By Fraser, D. and Tucker, C. B. and Weary, D. M., J Dairy Sci, 2003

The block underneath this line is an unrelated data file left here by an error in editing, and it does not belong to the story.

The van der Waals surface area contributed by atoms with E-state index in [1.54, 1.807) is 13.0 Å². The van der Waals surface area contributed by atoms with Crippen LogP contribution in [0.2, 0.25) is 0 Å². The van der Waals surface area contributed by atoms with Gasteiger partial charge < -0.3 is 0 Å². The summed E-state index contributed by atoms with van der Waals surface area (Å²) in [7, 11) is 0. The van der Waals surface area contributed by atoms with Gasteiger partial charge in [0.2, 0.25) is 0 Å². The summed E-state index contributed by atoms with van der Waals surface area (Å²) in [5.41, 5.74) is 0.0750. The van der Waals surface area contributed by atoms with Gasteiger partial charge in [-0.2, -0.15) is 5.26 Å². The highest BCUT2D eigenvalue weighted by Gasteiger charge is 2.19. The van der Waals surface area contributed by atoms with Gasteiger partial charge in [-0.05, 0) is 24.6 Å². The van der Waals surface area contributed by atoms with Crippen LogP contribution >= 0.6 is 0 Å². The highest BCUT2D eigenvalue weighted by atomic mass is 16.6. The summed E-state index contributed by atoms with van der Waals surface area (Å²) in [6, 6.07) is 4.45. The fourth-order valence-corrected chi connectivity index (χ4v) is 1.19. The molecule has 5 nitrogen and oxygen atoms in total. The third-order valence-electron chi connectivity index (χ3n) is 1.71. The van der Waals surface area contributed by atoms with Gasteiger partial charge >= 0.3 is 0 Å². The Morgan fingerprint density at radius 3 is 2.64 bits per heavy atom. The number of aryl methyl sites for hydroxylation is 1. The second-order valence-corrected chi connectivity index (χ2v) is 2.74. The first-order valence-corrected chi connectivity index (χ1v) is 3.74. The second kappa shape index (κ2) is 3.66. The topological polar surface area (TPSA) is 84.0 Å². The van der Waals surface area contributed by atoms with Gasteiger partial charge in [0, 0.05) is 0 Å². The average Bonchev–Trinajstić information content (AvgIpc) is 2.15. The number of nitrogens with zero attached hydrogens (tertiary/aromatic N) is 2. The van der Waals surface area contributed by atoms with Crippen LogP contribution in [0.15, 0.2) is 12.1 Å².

One important criterion in choosing appropriate housing systems for dairy cattle is that the freestall provides a comfortable surface for the cow. This paper describes two experiments testing the effects of commonly used lying surfaces on stall preference and stall usage by Holstein cows. In both experiments, 12 cows were housed individually in separate pens. Each pen contained three free stalls with a different surface: deep-bedded sawdust, deep-bedded sand, and a geotextile mattress covered with 2 to 3 cm of sawdust. The animals were restricted to each surface in turn, in a random order for either 2 (Experiment 1) or 3 d (Experiment 2). Both before and after this restriction phase, the animals were allowed access to all three surfaces, and preference was determined, based on lying times. Of the 12 cows used in Experiment 1, 10 preferred sawdust before and nine after the restriction phase. During the restriction phase, average lying times and number of lying events during the restriction phase were significantly lower for the sand-bedded stalls (P [<=] 0.05), and standing times were higher on mattresses (P [<=] 0.05), compared with sawdust. Although these cows had some experience with all three surfaces during the experiment, they had been housed in sawdust-bedded stalls during their previous lactation. Cows used in Experiment 2 had spent their previous lactation in sand bedded stalls. In this experiment, about half the cows preferred sand and half sawdust, after the restriction phase. During the restriction phase of experiment, lying times and number of lying events were lower, and standing times were higher when the animals were restricted to the mattresses compared to either sand or sawdust (P [<=] 0.05). These results indicate that (1) free stall surface can affect both stall preferences and stall usage, and (2) mattresses are less preferred.
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